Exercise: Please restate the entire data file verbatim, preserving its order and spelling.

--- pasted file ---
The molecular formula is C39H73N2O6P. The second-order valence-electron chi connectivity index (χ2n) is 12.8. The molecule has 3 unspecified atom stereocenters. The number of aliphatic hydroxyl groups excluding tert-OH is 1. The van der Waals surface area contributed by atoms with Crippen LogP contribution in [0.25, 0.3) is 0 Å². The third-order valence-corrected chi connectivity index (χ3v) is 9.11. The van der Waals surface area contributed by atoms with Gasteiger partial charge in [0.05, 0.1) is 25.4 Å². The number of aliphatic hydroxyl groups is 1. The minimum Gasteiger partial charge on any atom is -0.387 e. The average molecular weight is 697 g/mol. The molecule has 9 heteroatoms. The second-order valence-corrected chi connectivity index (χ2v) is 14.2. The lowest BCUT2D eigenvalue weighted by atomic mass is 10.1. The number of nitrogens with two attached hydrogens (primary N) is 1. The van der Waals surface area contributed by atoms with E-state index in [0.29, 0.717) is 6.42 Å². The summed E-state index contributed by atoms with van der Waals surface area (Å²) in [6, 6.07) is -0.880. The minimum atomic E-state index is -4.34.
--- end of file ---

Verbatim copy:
The molecular formula is C39H73N2O6P. The second-order valence-electron chi connectivity index (χ2n) is 12.8. The molecule has 3 unspecified atom stereocenters. The number of aliphatic hydroxyl groups excluding tert-OH is 1. The van der Waals surface area contributed by atoms with Crippen LogP contribution in [0.25, 0.3) is 0 Å². The third-order valence-corrected chi connectivity index (χ3v) is 9.11. The van der Waals surface area contributed by atoms with Gasteiger partial charge in [0.05, 0.1) is 25.4 Å². The number of aliphatic hydroxyl groups is 1. The minimum Gasteiger partial charge on any atom is -0.387 e. The average molecular weight is 697 g/mol. The molecule has 9 heteroatoms. The second-order valence-corrected chi connectivity index (χ2v) is 14.2. The lowest BCUT2D eigenvalue weighted by atomic mass is 10.1. The number of nitrogens with two attached hydrogens (primary N) is 1. The van der Waals surface area contributed by atoms with E-state index in [0.29, 0.717) is 6.42 Å². The summed E-state index contributed by atoms with van der Waals surface area (Å²) in [6, 6.07) is -0.880. The minimum atomic E-state index is -4.34.